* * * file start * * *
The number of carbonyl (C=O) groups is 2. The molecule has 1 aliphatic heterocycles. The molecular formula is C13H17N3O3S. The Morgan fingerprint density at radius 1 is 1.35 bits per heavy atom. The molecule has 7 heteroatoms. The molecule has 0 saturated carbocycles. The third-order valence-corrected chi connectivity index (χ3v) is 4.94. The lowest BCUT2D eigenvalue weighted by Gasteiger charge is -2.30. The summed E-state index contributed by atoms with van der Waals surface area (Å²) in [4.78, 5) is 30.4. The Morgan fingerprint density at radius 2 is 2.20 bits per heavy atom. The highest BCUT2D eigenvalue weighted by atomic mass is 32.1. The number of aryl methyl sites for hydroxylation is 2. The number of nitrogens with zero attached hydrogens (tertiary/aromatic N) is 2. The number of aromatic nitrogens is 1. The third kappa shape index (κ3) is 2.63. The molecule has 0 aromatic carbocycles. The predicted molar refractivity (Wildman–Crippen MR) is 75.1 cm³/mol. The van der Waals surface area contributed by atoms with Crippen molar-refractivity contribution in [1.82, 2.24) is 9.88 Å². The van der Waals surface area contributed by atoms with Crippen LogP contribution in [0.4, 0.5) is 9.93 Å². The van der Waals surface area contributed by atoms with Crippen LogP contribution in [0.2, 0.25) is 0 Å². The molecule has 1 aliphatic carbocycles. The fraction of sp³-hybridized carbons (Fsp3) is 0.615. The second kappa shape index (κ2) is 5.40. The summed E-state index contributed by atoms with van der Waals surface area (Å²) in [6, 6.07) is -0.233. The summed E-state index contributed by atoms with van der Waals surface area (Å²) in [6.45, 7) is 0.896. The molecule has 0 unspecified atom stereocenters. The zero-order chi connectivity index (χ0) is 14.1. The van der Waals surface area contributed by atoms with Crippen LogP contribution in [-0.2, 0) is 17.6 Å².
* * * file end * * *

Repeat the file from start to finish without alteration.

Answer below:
The number of carbonyl (C=O) groups is 2. The molecule has 1 aliphatic heterocycles. The molecular formula is C13H17N3O3S. The Morgan fingerprint density at radius 1 is 1.35 bits per heavy atom. The molecule has 7 heteroatoms. The molecule has 0 saturated carbocycles. The third-order valence-corrected chi connectivity index (χ3v) is 4.94. The lowest BCUT2D eigenvalue weighted by Gasteiger charge is -2.30. The summed E-state index contributed by atoms with van der Waals surface area (Å²) in [4.78, 5) is 30.4. The Morgan fingerprint density at radius 2 is 2.20 bits per heavy atom. The highest BCUT2D eigenvalue weighted by atomic mass is 32.1. The number of aryl methyl sites for hydroxylation is 2. The number of nitrogens with zero attached hydrogens (tertiary/aromatic N) is 2. The number of aromatic nitrogens is 1. The third kappa shape index (κ3) is 2.63. The molecule has 0 aromatic carbocycles. The predicted molar refractivity (Wildman–Crippen MR) is 75.1 cm³/mol. The van der Waals surface area contributed by atoms with Crippen molar-refractivity contribution in [1.82, 2.24) is 9.88 Å². The van der Waals surface area contributed by atoms with Crippen LogP contribution in [0.4, 0.5) is 9.93 Å². The van der Waals surface area contributed by atoms with Crippen LogP contribution in [0.2, 0.25) is 0 Å². The molecule has 1 aliphatic carbocycles. The fraction of sp³-hybridized carbons (Fsp3) is 0.615. The second kappa shape index (κ2) is 5.40. The summed E-state index contributed by atoms with van der Waals surface area (Å²) in [6, 6.07) is -0.233. The summed E-state index contributed by atoms with van der Waals surface area (Å²) in [6.45, 7) is 0.896. The molecule has 0 unspecified atom stereocenters. The zero-order chi connectivity index (χ0) is 14.1. The van der Waals surface area contributed by atoms with Crippen LogP contribution in [-0.2, 0) is 17.6 Å².